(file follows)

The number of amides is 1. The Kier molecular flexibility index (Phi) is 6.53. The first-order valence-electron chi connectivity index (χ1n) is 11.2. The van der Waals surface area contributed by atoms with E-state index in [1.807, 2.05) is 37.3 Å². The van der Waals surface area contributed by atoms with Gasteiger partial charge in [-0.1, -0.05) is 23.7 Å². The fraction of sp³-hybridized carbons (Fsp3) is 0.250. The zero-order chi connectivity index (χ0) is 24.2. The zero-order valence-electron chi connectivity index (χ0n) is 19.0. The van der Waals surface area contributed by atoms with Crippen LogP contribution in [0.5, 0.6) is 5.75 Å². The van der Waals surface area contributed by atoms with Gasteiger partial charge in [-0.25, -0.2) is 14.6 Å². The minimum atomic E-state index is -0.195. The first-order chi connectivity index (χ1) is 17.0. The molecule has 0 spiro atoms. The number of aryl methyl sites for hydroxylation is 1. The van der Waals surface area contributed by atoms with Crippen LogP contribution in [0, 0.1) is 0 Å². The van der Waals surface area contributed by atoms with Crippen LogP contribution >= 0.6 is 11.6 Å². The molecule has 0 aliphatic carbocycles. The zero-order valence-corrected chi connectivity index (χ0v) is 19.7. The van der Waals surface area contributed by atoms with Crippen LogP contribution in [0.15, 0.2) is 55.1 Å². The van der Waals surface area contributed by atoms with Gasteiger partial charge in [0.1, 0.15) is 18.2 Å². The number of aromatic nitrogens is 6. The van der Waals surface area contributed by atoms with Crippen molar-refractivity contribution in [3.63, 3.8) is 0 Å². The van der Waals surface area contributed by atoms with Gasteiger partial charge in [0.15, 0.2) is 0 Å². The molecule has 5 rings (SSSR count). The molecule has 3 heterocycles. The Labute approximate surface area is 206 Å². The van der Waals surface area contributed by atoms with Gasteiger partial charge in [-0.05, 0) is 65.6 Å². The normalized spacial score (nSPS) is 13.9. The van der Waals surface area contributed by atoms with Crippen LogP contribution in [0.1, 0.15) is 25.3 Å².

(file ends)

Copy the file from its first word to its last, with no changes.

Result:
The number of amides is 1. The Kier molecular flexibility index (Phi) is 6.53. The first-order valence-electron chi connectivity index (χ1n) is 11.2. The van der Waals surface area contributed by atoms with E-state index in [1.807, 2.05) is 37.3 Å². The van der Waals surface area contributed by atoms with Gasteiger partial charge in [-0.1, -0.05) is 23.7 Å². The fraction of sp³-hybridized carbons (Fsp3) is 0.250. The zero-order chi connectivity index (χ0) is 24.2. The zero-order valence-electron chi connectivity index (χ0n) is 19.0. The van der Waals surface area contributed by atoms with Crippen LogP contribution in [0.5, 0.6) is 5.75 Å². The van der Waals surface area contributed by atoms with Gasteiger partial charge in [-0.25, -0.2) is 14.6 Å². The minimum atomic E-state index is -0.195. The first-order chi connectivity index (χ1) is 17.0. The molecule has 0 spiro atoms. The number of aryl methyl sites for hydroxylation is 1. The van der Waals surface area contributed by atoms with Crippen LogP contribution in [0, 0.1) is 0 Å². The van der Waals surface area contributed by atoms with Crippen LogP contribution >= 0.6 is 11.6 Å². The molecule has 0 aliphatic carbocycles. The zero-order valence-corrected chi connectivity index (χ0v) is 19.7. The van der Waals surface area contributed by atoms with Crippen LogP contribution in [0.15, 0.2) is 55.1 Å². The van der Waals surface area contributed by atoms with Gasteiger partial charge in [0.1, 0.15) is 18.2 Å². The number of aromatic nitrogens is 6. The van der Waals surface area contributed by atoms with Crippen molar-refractivity contribution in [3.63, 3.8) is 0 Å². The van der Waals surface area contributed by atoms with Gasteiger partial charge in [0.15, 0.2) is 0 Å². The molecule has 5 rings (SSSR count). The molecule has 3 heterocycles. The Labute approximate surface area is 206 Å². The van der Waals surface area contributed by atoms with Gasteiger partial charge in [-0.05, 0) is 65.6 Å². The normalized spacial score (nSPS) is 13.9. The van der Waals surface area contributed by atoms with Crippen LogP contribution in [0.1, 0.15) is 25.3 Å².